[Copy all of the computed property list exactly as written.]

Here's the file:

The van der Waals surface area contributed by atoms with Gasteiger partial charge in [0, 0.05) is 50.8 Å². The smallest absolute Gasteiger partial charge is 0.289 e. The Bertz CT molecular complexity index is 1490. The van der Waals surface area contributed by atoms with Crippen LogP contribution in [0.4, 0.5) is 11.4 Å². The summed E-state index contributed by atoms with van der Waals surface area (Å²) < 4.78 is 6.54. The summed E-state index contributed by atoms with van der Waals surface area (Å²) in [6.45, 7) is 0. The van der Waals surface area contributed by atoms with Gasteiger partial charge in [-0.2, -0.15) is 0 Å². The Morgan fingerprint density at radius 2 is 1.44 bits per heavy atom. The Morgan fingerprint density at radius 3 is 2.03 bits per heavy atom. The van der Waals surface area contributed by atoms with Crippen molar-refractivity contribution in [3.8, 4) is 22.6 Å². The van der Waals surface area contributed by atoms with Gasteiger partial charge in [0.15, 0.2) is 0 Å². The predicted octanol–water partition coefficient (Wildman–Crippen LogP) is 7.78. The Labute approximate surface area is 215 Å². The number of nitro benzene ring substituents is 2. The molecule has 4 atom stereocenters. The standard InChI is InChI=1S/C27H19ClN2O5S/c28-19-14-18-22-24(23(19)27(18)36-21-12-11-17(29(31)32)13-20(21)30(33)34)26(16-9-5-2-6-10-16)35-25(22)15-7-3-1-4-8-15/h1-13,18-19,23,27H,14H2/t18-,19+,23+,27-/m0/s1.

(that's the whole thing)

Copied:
The van der Waals surface area contributed by atoms with Gasteiger partial charge in [0, 0.05) is 50.8 Å². The smallest absolute Gasteiger partial charge is 0.289 e. The Bertz CT molecular complexity index is 1490. The van der Waals surface area contributed by atoms with Crippen LogP contribution in [0.4, 0.5) is 11.4 Å². The summed E-state index contributed by atoms with van der Waals surface area (Å²) < 4.78 is 6.54. The summed E-state index contributed by atoms with van der Waals surface area (Å²) in [6.45, 7) is 0. The van der Waals surface area contributed by atoms with Gasteiger partial charge in [-0.2, -0.15) is 0 Å². The Morgan fingerprint density at radius 2 is 1.44 bits per heavy atom. The Morgan fingerprint density at radius 3 is 2.03 bits per heavy atom. The van der Waals surface area contributed by atoms with Crippen molar-refractivity contribution in [3.8, 4) is 22.6 Å². The van der Waals surface area contributed by atoms with Gasteiger partial charge in [0.15, 0.2) is 0 Å². The predicted octanol–water partition coefficient (Wildman–Crippen LogP) is 7.78. The Labute approximate surface area is 215 Å². The number of nitro benzene ring substituents is 2. The molecule has 4 atom stereocenters. The standard InChI is InChI=1S/C27H19ClN2O5S/c28-19-14-18-22-24(23(19)27(18)36-21-12-11-17(29(31)32)13-20(21)30(33)34)26(16-9-5-2-6-10-16)35-25(22)15-7-3-1-4-8-15/h1-13,18-19,23,27H,14H2/t18-,19+,23+,27-/m0/s1.